By Chinelo Obogo
Federal Government may imprison or placed a N5,000,000 fine or both on directors of airlines who fail to remit ticket sales and cargo sales charges(TSC/CSC) to the Nigerian Civil Aviation Authority (NCAA).
These provisions are in the reviewed Nigeria Civil Aviation Authority (NCAA) Civil Aviation Act 2022 which has been passed into law.
The law guiding remittances of the 5% airfare, contract, TSC/CSC is meant to stop the over N19bn debt and $7.8bn accrued over the years as debt to the regulatory agency.
Director General of the NCAA, Captain Musa Nuhu who spoke to aviation reporters in a zoom meeting today, said areas in the new Act that has been signed by President Muhammadu Buhari and gazetted will strengthen the industry
The new Act may delegate powers to collect the charges to the airlines and by regulation prescribe the manner and time for making remittances of funds collected on its behalf.
On remittance, Nuhu said: “CAA Section 23(10) came about as a direct response to our parents experience in the past to collect those funds and those funds if collected can be used to train, add infrastructure for the industry. To collect some those funds, we have entered MoUs with airlines to get them to pay as part of the renewal process for their AOCs and everything else you must reach an agreement for the payment of all outstanding debt. ”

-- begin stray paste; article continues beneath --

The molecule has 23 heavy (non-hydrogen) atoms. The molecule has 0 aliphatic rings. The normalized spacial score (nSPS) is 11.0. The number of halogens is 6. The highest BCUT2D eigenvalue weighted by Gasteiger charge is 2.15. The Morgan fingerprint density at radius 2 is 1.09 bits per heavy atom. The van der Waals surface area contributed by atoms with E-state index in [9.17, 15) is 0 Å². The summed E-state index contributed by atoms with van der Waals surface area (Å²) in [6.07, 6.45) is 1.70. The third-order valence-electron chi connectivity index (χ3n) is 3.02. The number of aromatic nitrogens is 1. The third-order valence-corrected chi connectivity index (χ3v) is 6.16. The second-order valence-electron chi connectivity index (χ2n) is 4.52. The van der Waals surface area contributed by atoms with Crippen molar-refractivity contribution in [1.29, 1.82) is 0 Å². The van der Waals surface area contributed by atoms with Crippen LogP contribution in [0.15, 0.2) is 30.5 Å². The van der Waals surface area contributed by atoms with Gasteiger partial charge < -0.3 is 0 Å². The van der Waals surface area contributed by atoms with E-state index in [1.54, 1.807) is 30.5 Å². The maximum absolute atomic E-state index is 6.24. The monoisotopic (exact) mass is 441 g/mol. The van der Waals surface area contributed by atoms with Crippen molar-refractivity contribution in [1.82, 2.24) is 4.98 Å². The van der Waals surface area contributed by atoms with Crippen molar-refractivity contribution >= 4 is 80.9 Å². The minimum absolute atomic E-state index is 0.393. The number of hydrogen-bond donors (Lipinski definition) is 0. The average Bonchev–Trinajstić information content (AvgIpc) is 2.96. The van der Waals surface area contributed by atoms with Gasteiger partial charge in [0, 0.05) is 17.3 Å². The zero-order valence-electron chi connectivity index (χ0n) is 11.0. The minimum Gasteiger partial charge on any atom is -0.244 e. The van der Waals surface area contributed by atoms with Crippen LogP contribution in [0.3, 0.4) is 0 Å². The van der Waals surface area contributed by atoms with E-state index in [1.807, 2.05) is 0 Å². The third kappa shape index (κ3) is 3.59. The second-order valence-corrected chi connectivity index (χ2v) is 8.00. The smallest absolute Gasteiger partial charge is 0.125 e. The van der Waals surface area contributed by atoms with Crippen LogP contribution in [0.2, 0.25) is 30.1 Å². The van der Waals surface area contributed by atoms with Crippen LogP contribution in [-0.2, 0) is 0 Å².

The Act which come with the additional checks is meant to stop debt to the Authority incurred by airlines, some of whom have refused to remit these funds held in trust.
As at August 2022, the debt of domestic airlines to the CAA was put at N19bn and US$7.8 million which has accrued over the last few decades, the funds have become a challenge for the CAA to collect as remittances are made using force.
Meanwhile, the DG while responding to issues of validity of Air Operators Certificates (AOC) and complaints for stakeholders said, “We have listened to the industry over the years, we are not adverse to improvement or changes. We are in the process of reviewing the re-validity of the AOC issued to the industry.
“For scheduled operators we extend from two years to five years then unscheduled operators those are the charters’ we are looking to extend it to three years so that we can accommodate the concerns of the industry.
“It automatically extends re-validity to give years for scheduled and three for unscheduled. Of course there are other changes and conditions. A fee for AOC now is N200,000 that’s just a return ticket from Kano to Abuja and countries like Ghana pay US$250000 and the effort the authority puts in the process from the preliminary to phase 2, phase 3,4 and 5 is a lot of you quantify it in financial terms is a lot. So we are going to look at that.
“The fee for the AOC will depend on the complexity of the operations and I think the five years gives a breather for the airlines and also on the part of the NCAA, it gives us a breather from paperwork from every two years to five years and also free us to do other oversight functions such as surveillance,” he said.